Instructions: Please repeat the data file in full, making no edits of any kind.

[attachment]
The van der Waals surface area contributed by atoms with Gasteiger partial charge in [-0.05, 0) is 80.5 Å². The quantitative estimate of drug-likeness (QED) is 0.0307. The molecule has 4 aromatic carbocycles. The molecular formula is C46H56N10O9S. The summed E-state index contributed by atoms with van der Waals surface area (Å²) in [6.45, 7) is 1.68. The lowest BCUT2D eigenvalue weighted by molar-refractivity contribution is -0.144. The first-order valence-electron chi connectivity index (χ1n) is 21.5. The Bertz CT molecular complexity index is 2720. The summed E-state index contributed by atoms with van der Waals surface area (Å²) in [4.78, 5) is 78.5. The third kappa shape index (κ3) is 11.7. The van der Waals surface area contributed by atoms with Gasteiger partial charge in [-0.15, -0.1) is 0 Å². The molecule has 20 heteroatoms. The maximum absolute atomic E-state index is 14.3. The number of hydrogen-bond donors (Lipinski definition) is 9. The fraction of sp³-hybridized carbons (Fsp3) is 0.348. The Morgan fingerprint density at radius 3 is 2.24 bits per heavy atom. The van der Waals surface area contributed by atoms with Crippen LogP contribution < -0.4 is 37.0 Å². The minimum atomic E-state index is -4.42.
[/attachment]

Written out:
The van der Waals surface area contributed by atoms with Gasteiger partial charge in [-0.05, 0) is 80.5 Å². The quantitative estimate of drug-likeness (QED) is 0.0307. The molecule has 4 aromatic carbocycles. The molecular formula is C46H56N10O9S. The summed E-state index contributed by atoms with van der Waals surface area (Å²) in [6.45, 7) is 1.68. The lowest BCUT2D eigenvalue weighted by molar-refractivity contribution is -0.144. The first-order valence-electron chi connectivity index (χ1n) is 21.5. The Bertz CT molecular complexity index is 2720. The summed E-state index contributed by atoms with van der Waals surface area (Å²) in [4.78, 5) is 78.5. The third kappa shape index (κ3) is 11.7. The van der Waals surface area contributed by atoms with Gasteiger partial charge in [-0.15, -0.1) is 0 Å². The molecule has 20 heteroatoms. The maximum absolute atomic E-state index is 14.3. The number of hydrogen-bond donors (Lipinski definition) is 9. The fraction of sp³-hybridized carbons (Fsp3) is 0.348. The Morgan fingerprint density at radius 3 is 2.24 bits per heavy atom. The van der Waals surface area contributed by atoms with Crippen LogP contribution < -0.4 is 37.0 Å². The minimum atomic E-state index is -4.42.